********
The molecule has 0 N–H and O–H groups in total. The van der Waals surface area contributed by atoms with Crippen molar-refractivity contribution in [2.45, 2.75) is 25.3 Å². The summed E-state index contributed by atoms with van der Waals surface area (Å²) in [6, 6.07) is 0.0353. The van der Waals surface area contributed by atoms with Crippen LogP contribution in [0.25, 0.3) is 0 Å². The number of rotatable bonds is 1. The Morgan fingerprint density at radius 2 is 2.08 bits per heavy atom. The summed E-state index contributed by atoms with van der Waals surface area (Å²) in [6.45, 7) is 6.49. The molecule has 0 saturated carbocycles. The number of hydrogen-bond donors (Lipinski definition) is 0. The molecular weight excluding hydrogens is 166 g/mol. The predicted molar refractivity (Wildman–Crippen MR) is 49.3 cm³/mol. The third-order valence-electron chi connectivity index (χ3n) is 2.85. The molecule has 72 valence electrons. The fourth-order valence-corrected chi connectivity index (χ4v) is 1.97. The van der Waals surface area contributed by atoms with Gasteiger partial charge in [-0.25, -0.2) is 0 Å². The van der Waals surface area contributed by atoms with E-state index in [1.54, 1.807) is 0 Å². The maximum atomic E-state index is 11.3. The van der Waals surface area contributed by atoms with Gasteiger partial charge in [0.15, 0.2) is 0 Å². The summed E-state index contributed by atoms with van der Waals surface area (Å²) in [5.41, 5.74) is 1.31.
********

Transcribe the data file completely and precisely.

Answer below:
The molecule has 0 N–H and O–H groups in total. The van der Waals surface area contributed by atoms with Crippen molar-refractivity contribution in [2.45, 2.75) is 25.3 Å². The summed E-state index contributed by atoms with van der Waals surface area (Å²) in [6, 6.07) is 0.0353. The van der Waals surface area contributed by atoms with Crippen LogP contribution in [0.25, 0.3) is 0 Å². The number of rotatable bonds is 1. The Morgan fingerprint density at radius 2 is 2.08 bits per heavy atom. The summed E-state index contributed by atoms with van der Waals surface area (Å²) in [6.45, 7) is 6.49. The molecule has 0 saturated carbocycles. The number of hydrogen-bond donors (Lipinski definition) is 0. The molecular weight excluding hydrogens is 166 g/mol. The predicted molar refractivity (Wildman–Crippen MR) is 49.3 cm³/mol. The third-order valence-electron chi connectivity index (χ3n) is 2.85. The molecule has 72 valence electrons. The fourth-order valence-corrected chi connectivity index (χ4v) is 1.97. The van der Waals surface area contributed by atoms with Gasteiger partial charge in [-0.25, -0.2) is 0 Å². The van der Waals surface area contributed by atoms with E-state index in [1.54, 1.807) is 0 Å². The maximum atomic E-state index is 11.3. The van der Waals surface area contributed by atoms with Gasteiger partial charge in [0.15, 0.2) is 0 Å². The summed E-state index contributed by atoms with van der Waals surface area (Å²) in [5.41, 5.74) is 1.31.